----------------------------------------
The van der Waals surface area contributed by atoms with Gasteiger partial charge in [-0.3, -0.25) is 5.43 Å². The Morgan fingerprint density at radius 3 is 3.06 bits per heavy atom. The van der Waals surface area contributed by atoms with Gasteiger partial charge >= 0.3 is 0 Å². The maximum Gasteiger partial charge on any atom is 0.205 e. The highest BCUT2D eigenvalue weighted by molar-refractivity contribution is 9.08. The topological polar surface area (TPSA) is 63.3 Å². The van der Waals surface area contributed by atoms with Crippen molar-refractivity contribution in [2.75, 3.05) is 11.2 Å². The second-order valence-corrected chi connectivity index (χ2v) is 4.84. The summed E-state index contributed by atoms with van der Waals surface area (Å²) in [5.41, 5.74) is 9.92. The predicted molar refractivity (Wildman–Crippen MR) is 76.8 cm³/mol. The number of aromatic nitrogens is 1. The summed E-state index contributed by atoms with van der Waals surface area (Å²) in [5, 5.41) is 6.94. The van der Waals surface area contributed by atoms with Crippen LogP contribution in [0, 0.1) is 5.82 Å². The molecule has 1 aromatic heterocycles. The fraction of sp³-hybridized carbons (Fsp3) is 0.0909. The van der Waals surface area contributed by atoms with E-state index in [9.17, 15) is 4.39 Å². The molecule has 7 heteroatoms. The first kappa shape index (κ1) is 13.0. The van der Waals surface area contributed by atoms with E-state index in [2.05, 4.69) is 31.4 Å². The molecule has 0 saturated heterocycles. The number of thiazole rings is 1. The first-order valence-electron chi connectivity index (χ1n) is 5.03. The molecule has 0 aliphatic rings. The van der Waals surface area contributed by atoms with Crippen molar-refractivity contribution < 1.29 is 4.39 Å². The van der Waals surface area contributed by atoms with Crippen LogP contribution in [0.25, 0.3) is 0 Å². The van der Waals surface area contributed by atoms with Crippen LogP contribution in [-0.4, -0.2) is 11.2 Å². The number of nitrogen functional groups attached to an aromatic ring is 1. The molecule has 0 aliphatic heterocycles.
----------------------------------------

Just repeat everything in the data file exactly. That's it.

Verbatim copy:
The van der Waals surface area contributed by atoms with Gasteiger partial charge in [-0.3, -0.25) is 5.43 Å². The Morgan fingerprint density at radius 3 is 3.06 bits per heavy atom. The van der Waals surface area contributed by atoms with Gasteiger partial charge >= 0.3 is 0 Å². The maximum Gasteiger partial charge on any atom is 0.205 e. The highest BCUT2D eigenvalue weighted by molar-refractivity contribution is 9.08. The topological polar surface area (TPSA) is 63.3 Å². The van der Waals surface area contributed by atoms with Crippen molar-refractivity contribution in [2.75, 3.05) is 11.2 Å². The second-order valence-corrected chi connectivity index (χ2v) is 4.84. The summed E-state index contributed by atoms with van der Waals surface area (Å²) in [5.41, 5.74) is 9.92. The predicted molar refractivity (Wildman–Crippen MR) is 76.8 cm³/mol. The number of aromatic nitrogens is 1. The summed E-state index contributed by atoms with van der Waals surface area (Å²) in [5, 5.41) is 6.94. The van der Waals surface area contributed by atoms with Crippen LogP contribution in [0, 0.1) is 5.82 Å². The molecule has 1 aromatic heterocycles. The fraction of sp³-hybridized carbons (Fsp3) is 0.0909. The van der Waals surface area contributed by atoms with E-state index in [9.17, 15) is 4.39 Å². The molecule has 7 heteroatoms. The first kappa shape index (κ1) is 13.0. The van der Waals surface area contributed by atoms with E-state index in [2.05, 4.69) is 31.4 Å². The molecule has 0 saturated heterocycles. The number of thiazole rings is 1. The first-order valence-electron chi connectivity index (χ1n) is 5.03. The molecule has 0 aliphatic rings. The van der Waals surface area contributed by atoms with Crippen molar-refractivity contribution < 1.29 is 4.39 Å². The van der Waals surface area contributed by atoms with Crippen LogP contribution in [0.25, 0.3) is 0 Å². The van der Waals surface area contributed by atoms with Crippen LogP contribution in [-0.4, -0.2) is 11.2 Å². The number of nitrogen functional groups attached to an aromatic ring is 1. The molecule has 0 aliphatic heterocycles.